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Oregon PDs see increase in drug possession tickets following landmark decriminalization law

People with small amounts of methamphetamine, heroin and LSD are subject to non-criminal violations and given the choice to call a statewide hotline or pay a $100 fine


Portland Police Bureau bike patrol holds tin foil containing what is believed to be a fentanyl pill in Old Town on Wednesday, April 27, 2022, after making an arrest. Officers from Portland’s Central Precinct bike squad said fentanyl is the drug of choice in the city’s Old Town neighborhood. Many of the people they stop are found with crumpled tin foil containing residue of cut-up counterfeit blue M30 pills with fentanyl. They light the pills and inhale the fumes to get high, according to investigators. Portland Officer David Baer, who is on the bike patrol, said just a year ago he’d encounter black tar heroin and methamphetamine. But now, he said, “the overwhelming majority of the drugs I see daily are fentanyl-related.”

Vickie Connor

By Noelle Crombie

PORTLAND — Portland police are on track to issue more tickets for drug possession this month than any previous month since Oregon’s landmark decriminalization law went into effect in early 2021, according to the data from the Oregon Judicial Department.

The latest statistics show Portland police issued 36 tickets in the first eight days of May, doubling the number of citations officers handed out in April.

Portland police leaders say they have begun citing people for drug possession as part of targeted enforcement efforts in areas, including the Central Eastside, Old Town and parts of downtown, where open drug use remains a stubborn problem.

Police attention on specific areas scatters drug activity, said Capt. James Crooker, a Central Precinct leader.

“We realized that there was no one focal location for the drug dealing anymore,” he said. “So we started doing walking beats in order to ensure that it didn’t sort of reinvent itself in Old Town or in any of the places that we fought so hard to to get cleaned up and part of the walking beats is to issue citations for drug possession and any other offense that they’re able to issue citations for.”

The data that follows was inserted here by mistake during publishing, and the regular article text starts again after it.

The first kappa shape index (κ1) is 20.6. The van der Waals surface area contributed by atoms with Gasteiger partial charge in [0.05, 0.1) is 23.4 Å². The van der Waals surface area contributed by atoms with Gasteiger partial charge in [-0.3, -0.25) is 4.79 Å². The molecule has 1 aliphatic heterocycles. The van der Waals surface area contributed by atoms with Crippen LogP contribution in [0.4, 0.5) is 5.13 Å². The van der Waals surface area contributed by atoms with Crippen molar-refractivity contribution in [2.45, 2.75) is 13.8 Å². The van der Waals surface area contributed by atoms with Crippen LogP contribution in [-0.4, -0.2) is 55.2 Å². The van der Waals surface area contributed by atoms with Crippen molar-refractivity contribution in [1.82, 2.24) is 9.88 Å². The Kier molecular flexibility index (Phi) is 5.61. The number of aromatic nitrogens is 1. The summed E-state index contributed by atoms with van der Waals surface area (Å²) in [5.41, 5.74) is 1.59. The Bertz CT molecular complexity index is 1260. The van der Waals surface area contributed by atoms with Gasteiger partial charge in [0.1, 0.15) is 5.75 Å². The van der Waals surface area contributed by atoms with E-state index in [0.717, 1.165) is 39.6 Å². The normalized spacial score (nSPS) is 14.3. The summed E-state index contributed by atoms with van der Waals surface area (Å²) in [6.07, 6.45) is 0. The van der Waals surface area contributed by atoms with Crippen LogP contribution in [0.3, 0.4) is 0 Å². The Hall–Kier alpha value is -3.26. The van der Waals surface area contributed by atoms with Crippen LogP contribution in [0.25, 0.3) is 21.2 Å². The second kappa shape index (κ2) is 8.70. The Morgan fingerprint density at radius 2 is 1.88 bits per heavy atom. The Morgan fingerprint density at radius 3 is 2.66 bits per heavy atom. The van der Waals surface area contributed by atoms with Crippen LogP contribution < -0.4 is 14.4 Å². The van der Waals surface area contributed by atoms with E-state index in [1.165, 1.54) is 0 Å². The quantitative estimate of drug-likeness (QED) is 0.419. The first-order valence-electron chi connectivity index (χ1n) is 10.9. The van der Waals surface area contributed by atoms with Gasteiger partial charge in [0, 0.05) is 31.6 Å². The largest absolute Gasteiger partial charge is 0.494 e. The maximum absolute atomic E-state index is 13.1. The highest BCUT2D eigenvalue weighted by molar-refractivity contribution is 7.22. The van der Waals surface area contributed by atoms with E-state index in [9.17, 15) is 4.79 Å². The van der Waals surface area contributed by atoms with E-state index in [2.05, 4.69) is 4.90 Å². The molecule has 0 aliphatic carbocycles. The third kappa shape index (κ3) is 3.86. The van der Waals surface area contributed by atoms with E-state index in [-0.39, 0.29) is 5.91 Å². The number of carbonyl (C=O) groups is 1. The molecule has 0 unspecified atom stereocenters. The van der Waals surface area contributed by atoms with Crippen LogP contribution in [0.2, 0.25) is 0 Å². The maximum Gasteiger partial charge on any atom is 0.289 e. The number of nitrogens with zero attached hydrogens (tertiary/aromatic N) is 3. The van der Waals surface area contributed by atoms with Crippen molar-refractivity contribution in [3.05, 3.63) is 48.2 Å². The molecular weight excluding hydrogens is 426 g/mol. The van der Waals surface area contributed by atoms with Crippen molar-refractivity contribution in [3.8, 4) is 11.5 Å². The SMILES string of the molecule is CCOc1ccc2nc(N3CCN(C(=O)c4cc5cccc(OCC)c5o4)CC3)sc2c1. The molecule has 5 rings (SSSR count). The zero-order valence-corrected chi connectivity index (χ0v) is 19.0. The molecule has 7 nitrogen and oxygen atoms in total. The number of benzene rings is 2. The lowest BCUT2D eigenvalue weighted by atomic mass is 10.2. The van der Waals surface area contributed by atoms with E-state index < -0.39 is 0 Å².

In all, Portland police have issued 419 tickets since the law rolled out in February 2021 — fewer than half the number given out by Grants Pass police. The southern Oregon police department has issued nearly 1,000 tickets, more than any other police agency in the state; Medford ranks second with almost 600.

Measure 110 is a first-of-its-kind policy intended to shift drug addiction away from the criminal justice system and into a public health approach. It decriminalized small amounts of drugs like methamphetamine, heroin and LSD. People found with those drugs are subject to non-criminal violations and given the choice to call a statewide hotline or pay a $100 fine.

Anyone needing help with substance abuse can call the hotline for help: 503-575-3769.

The Oregon Judicial Department says law enforcement officers have issued about 4,450 citations since the law began. Southern Oregon’s Jackson, Josephine and Douglas counties have the largest numbers of cases, the data shows.

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Yet the latest data shows that two years in, tickets for drug possession remain a shaky entry point for treatment or treatment-related services among those coping with substance abuse addiction.

According to Lines for Life, which staffs the hotline, just 189 people have completed a screening since the program launched. Of those, 94 wanted a letter showing they had met the citation’s requirements. Another 49 told call takers they were already receiving some treatment services and 46 said they were not in any treatment and wanted help.

Calling the number is one way to resolve the ticket. Paying a fine is the other. State data shows most people who are cited ignore both.

Methamphetamine is by far the most common drug leading to citations among the eight police agencies issuing the most tickets. In Portland, oxycodone is the most often cited drug, the data shows. Is it unclear whether that includes counterfeit fentanyl that’s become so prevalent in Portland and elsewhere in the state and across the country.

Portland got off to a slow start, issuing 110 tickets in the first year of the law’s implementation. The numbers more than doubled last year to 236.

Crooker said officers hand out business cards along with the tickets that carry the 24-hour hotline.

He pointed to the area around Southwest Fourth and Washington Street as a hotspot. The area in recent months had transformed into an open-air fentanyl market with rampant use and trafficking. Police last month descended on the block to clear it.

“The citations are a tool probably being used the most in that area,” he said.

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